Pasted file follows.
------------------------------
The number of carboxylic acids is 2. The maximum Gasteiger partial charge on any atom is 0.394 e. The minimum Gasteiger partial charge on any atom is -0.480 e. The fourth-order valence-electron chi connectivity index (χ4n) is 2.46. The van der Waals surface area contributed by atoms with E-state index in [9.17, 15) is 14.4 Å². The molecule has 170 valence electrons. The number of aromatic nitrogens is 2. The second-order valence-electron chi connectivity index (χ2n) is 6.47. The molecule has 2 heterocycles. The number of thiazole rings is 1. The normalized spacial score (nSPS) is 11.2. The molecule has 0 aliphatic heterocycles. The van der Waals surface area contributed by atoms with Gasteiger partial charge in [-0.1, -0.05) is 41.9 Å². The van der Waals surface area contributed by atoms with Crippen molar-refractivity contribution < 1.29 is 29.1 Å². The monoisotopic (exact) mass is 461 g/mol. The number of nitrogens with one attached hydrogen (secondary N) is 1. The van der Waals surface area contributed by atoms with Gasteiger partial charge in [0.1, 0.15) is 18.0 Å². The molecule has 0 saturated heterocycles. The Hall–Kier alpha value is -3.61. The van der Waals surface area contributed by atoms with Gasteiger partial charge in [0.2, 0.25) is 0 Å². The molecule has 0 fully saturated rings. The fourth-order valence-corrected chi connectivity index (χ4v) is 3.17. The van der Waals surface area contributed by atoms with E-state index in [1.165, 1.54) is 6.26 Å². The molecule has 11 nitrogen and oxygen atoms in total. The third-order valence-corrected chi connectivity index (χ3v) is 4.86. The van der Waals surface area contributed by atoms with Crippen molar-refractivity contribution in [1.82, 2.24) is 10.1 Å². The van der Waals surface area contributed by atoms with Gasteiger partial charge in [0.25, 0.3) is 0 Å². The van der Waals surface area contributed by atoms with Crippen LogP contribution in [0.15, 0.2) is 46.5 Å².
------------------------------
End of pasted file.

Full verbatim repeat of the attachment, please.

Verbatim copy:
The number of carboxylic acids is 2. The maximum Gasteiger partial charge on any atom is 0.394 e. The minimum Gasteiger partial charge on any atom is -0.480 e. The fourth-order valence-electron chi connectivity index (χ4n) is 2.46. The van der Waals surface area contributed by atoms with E-state index in [9.17, 15) is 14.4 Å². The molecule has 170 valence electrons. The number of aromatic nitrogens is 2. The second-order valence-electron chi connectivity index (χ2n) is 6.47. The molecule has 2 heterocycles. The number of thiazole rings is 1. The normalized spacial score (nSPS) is 11.2. The molecule has 0 aliphatic heterocycles. The van der Waals surface area contributed by atoms with Gasteiger partial charge in [-0.1, -0.05) is 41.9 Å². The van der Waals surface area contributed by atoms with Crippen molar-refractivity contribution < 1.29 is 29.1 Å². The monoisotopic (exact) mass is 461 g/mol. The number of nitrogens with one attached hydrogen (secondary N) is 1. The van der Waals surface area contributed by atoms with Gasteiger partial charge in [0.1, 0.15) is 18.0 Å². The molecule has 0 saturated heterocycles. The Hall–Kier alpha value is -3.61. The van der Waals surface area contributed by atoms with Gasteiger partial charge in [0.2, 0.25) is 0 Å². The molecule has 0 fully saturated rings. The fourth-order valence-corrected chi connectivity index (χ4v) is 3.17. The van der Waals surface area contributed by atoms with E-state index in [1.165, 1.54) is 6.26 Å². The molecule has 11 nitrogen and oxygen atoms in total. The third-order valence-corrected chi connectivity index (χ3v) is 4.86. The van der Waals surface area contributed by atoms with Crippen molar-refractivity contribution in [1.82, 2.24) is 10.1 Å². The van der Waals surface area contributed by atoms with Gasteiger partial charge in [0.25, 0.3) is 0 Å². The van der Waals surface area contributed by atoms with Crippen LogP contribution in [0.15, 0.2) is 46.5 Å².